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Lord of the Rings: The Confrontation» Forums » Strategy

Subject: Fellowship starting positions rss

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John Clark
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This thread is meant to be a discussion starter on the pros and cons of starting each piece in each place. Obviously there is no 'best' starting set up, since so much depends on what the opponent will do and how the battles go. In addition, if the Shadow knows the 'best' Fellowship starting setup - and that you are doing it - then he will have a huge advantage

However, I think that certain characters are better suited to starting in certain places.

The first, and biggest, problem is: who is best in the front row? The answer is 'nobody', but that is not allowed

Let's consider the options:

Frodo: I have never put Frodo up front, but would be interested to see how it would work. Unlike other characters, there is no reason to hold Fordo back, waiting to discover where certain Shadow pieces are. On the other hand, there is no reason at all to have Frodo up front, and he probably would not move for a long time - unless attacked. The biggest advantage of Frodo starting in the Shire is simply that you have more options as to which of the four mountain areas he will go through - depending on how the game plays out.

Sam: Sam's only strength is when he is with Frodo, so the discussion above is also relevant. However, Sam does not HAVE to be with Frodo, and can simply be used as a suicide piece, provided the game provides the opportunity. I prefer to start Sam with Frodo, just to keep the options open, knowing that Sam will almost certainly die along the way. But a case COULD be made that Sam is mostly useless and therefore makes a good pin-cushion up front at the start of the game.

Gimli, Legolas, Merry: These three can be discussed together, since they are all intending to do the same thing: wait for a particular Shadow piece to reveal and then kill it. All three of these Shadow pieces are very powerful, and you want them dead. Therefore, none should commit to one side of the board too early, before knowing where their target is. Legolas should start on his own and not in the Shire, since an early Flying Nazgul attack may find him (experienced players won't do this anyway so its not a big deal). Merry could conceivably start in the second row on the left (Arthedain), knowing that WK will generally not cross the mountains, and send Merry across the mountains at either the High Pass (and head down stream) or Misty Mountains, directly to Fangorn. Gimli is difficult - the Orcs are very strong, and many players put them in the front row and then sit them in the mountains. An up-front Gimli is perhaps not a bad option. However, once the Shadow knows where Gimli is the Orcs can be big trouble.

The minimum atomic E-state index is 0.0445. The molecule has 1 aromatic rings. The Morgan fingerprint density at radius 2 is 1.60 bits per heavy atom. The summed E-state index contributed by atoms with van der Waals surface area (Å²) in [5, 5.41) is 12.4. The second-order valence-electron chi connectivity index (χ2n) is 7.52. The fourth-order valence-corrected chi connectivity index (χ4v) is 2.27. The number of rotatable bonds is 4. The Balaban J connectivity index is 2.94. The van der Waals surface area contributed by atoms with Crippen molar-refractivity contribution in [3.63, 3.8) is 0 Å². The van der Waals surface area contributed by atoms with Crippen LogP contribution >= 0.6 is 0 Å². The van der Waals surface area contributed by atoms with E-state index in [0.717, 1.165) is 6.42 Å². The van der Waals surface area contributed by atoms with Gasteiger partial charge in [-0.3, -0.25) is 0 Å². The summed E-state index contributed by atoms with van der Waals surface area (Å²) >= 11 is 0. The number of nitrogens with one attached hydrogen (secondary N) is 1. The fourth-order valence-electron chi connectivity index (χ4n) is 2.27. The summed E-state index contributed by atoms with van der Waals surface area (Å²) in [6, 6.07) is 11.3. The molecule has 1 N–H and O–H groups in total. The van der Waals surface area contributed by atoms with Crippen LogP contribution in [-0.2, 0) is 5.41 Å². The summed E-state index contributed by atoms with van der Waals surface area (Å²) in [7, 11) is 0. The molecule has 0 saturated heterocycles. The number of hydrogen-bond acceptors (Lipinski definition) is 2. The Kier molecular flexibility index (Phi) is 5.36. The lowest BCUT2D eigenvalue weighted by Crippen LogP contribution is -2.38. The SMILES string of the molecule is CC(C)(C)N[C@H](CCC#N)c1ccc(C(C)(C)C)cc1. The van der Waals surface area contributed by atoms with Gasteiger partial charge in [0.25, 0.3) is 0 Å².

Pippen: An obvious choice for starting in the front row, and that is where he is in almost all of my games. His skill is partly in finding out the identities of Shadow pieces, but equally in providing a turn stall, forcing the Shadow forward. Thirdly, Pippen causes a headache for the Shadow - they must kill him, but how much do they risk a good piece? The Black Rider could attack Pippen, but might actually lose. regardless, the BR is then revealed such that Boromir can avoid it and hit a good Shadow piece (any except BR and Warg). A 5-strength character can attack, risking Noble Sacrifice/Retreat or the 5 card. Saruman is the best Pippen killer, which is why I often start him up front, but Saruman provides Aragorn with a rare target. In all three senses, Pippen is ideal for making the Shadow reveal their plans and pieces early, allowing G, L and M to do their stuff.

Aragorn: Possibly the weakest Fellowship piece, whose main ability is as one of the few options for Elven Cloak. I usually play him up front, as a counter for an early Saruman rush, and simply because everyone else has better claims to be down back. An argument could be made to put him down back, in the hope that the big Shadow characters might be gone later in the game, but that seems a bit hopeful to me.